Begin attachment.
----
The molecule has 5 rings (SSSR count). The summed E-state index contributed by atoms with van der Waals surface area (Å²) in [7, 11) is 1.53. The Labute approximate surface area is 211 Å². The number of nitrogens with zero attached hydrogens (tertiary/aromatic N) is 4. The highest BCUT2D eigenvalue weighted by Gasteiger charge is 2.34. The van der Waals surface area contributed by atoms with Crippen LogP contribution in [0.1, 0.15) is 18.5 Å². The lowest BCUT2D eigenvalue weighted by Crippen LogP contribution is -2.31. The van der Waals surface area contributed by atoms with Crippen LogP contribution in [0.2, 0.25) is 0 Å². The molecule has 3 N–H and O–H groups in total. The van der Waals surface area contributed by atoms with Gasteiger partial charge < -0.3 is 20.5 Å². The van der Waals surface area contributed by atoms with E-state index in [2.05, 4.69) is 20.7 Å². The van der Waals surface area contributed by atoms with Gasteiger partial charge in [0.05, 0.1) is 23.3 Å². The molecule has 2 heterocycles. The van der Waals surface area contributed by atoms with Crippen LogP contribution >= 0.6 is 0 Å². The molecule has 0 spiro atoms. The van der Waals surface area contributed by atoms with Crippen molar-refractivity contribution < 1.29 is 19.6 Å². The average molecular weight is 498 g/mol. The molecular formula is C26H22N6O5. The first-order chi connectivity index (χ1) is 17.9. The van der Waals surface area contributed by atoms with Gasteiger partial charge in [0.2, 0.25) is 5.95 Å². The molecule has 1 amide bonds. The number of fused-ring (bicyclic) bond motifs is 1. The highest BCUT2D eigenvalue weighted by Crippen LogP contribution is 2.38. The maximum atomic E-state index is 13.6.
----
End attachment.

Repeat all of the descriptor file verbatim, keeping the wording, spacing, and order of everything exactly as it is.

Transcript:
The molecule has 5 rings (SSSR count). The summed E-state index contributed by atoms with van der Waals surface area (Å²) in [7, 11) is 1.53. The Labute approximate surface area is 211 Å². The number of nitrogens with zero attached hydrogens (tertiary/aromatic N) is 4. The highest BCUT2D eigenvalue weighted by Gasteiger charge is 2.34. The van der Waals surface area contributed by atoms with Crippen LogP contribution in [0.1, 0.15) is 18.5 Å². The lowest BCUT2D eigenvalue weighted by Crippen LogP contribution is -2.31. The van der Waals surface area contributed by atoms with Crippen LogP contribution in [0.2, 0.25) is 0 Å². The molecule has 3 N–H and O–H groups in total. The van der Waals surface area contributed by atoms with Gasteiger partial charge < -0.3 is 20.5 Å². The van der Waals surface area contributed by atoms with E-state index in [2.05, 4.69) is 20.7 Å². The van der Waals surface area contributed by atoms with Gasteiger partial charge in [0.05, 0.1) is 23.3 Å². The molecule has 2 heterocycles. The van der Waals surface area contributed by atoms with Crippen LogP contribution >= 0.6 is 0 Å². The molecule has 0 spiro atoms. The van der Waals surface area contributed by atoms with Crippen molar-refractivity contribution < 1.29 is 19.6 Å². The average molecular weight is 498 g/mol. The molecular formula is C26H22N6O5. The first-order chi connectivity index (χ1) is 17.9. The van der Waals surface area contributed by atoms with Gasteiger partial charge in [0.2, 0.25) is 5.95 Å². The molecule has 1 amide bonds. The number of fused-ring (bicyclic) bond motifs is 1. The highest BCUT2D eigenvalue weighted by Crippen LogP contribution is 2.38. The maximum atomic E-state index is 13.6.